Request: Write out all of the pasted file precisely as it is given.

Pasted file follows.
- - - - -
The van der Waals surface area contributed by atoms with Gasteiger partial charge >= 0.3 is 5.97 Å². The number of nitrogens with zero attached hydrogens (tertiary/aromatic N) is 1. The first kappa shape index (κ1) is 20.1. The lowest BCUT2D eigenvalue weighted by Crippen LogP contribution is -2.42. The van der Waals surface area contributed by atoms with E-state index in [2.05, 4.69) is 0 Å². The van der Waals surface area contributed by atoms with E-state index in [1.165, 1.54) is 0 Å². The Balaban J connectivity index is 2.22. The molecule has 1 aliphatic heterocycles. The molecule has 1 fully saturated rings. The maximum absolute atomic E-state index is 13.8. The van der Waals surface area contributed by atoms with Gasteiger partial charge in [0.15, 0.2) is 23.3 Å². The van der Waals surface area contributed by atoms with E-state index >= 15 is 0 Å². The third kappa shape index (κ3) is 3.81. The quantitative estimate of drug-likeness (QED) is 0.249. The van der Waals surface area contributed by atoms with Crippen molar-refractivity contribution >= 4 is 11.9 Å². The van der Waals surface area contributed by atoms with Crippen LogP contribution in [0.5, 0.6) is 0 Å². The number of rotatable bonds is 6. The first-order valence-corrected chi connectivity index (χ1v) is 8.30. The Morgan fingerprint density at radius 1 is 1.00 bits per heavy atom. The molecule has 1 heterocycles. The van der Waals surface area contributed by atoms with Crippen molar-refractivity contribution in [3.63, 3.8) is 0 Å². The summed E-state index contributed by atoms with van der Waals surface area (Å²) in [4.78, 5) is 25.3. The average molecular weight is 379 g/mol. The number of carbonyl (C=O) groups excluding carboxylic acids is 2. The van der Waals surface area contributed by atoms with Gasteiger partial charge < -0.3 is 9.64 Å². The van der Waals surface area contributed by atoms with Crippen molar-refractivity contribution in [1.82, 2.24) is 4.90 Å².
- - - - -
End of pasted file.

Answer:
The van der Waals surface area contributed by atoms with Gasteiger partial charge >= 0.3 is 5.97 Å². The number of nitrogens with zero attached hydrogens (tertiary/aromatic N) is 1. The first kappa shape index (κ1) is 20.1. The lowest BCUT2D eigenvalue weighted by Crippen LogP contribution is -2.42. The van der Waals surface area contributed by atoms with E-state index in [2.05, 4.69) is 0 Å². The van der Waals surface area contributed by atoms with E-state index in [1.165, 1.54) is 0 Å². The Balaban J connectivity index is 2.22. The molecule has 1 aliphatic heterocycles. The molecule has 1 fully saturated rings. The maximum absolute atomic E-state index is 13.8. The van der Waals surface area contributed by atoms with Gasteiger partial charge in [0.15, 0.2) is 23.3 Å². The van der Waals surface area contributed by atoms with E-state index >= 15 is 0 Å². The third kappa shape index (κ3) is 3.81. The quantitative estimate of drug-likeness (QED) is 0.249. The van der Waals surface area contributed by atoms with Crippen molar-refractivity contribution >= 4 is 11.9 Å². The van der Waals surface area contributed by atoms with Crippen LogP contribution in [0.5, 0.6) is 0 Å². The number of rotatable bonds is 6. The first-order valence-corrected chi connectivity index (χ1v) is 8.30. The Morgan fingerprint density at radius 1 is 1.00 bits per heavy atom. The molecule has 1 heterocycles. The van der Waals surface area contributed by atoms with Crippen molar-refractivity contribution in [3.63, 3.8) is 0 Å². The summed E-state index contributed by atoms with van der Waals surface area (Å²) in [4.78, 5) is 25.3. The average molecular weight is 379 g/mol. The number of carbonyl (C=O) groups excluding carboxylic acids is 2. The van der Waals surface area contributed by atoms with Gasteiger partial charge < -0.3 is 9.64 Å². The van der Waals surface area contributed by atoms with Crippen molar-refractivity contribution in [1.82, 2.24) is 4.90 Å².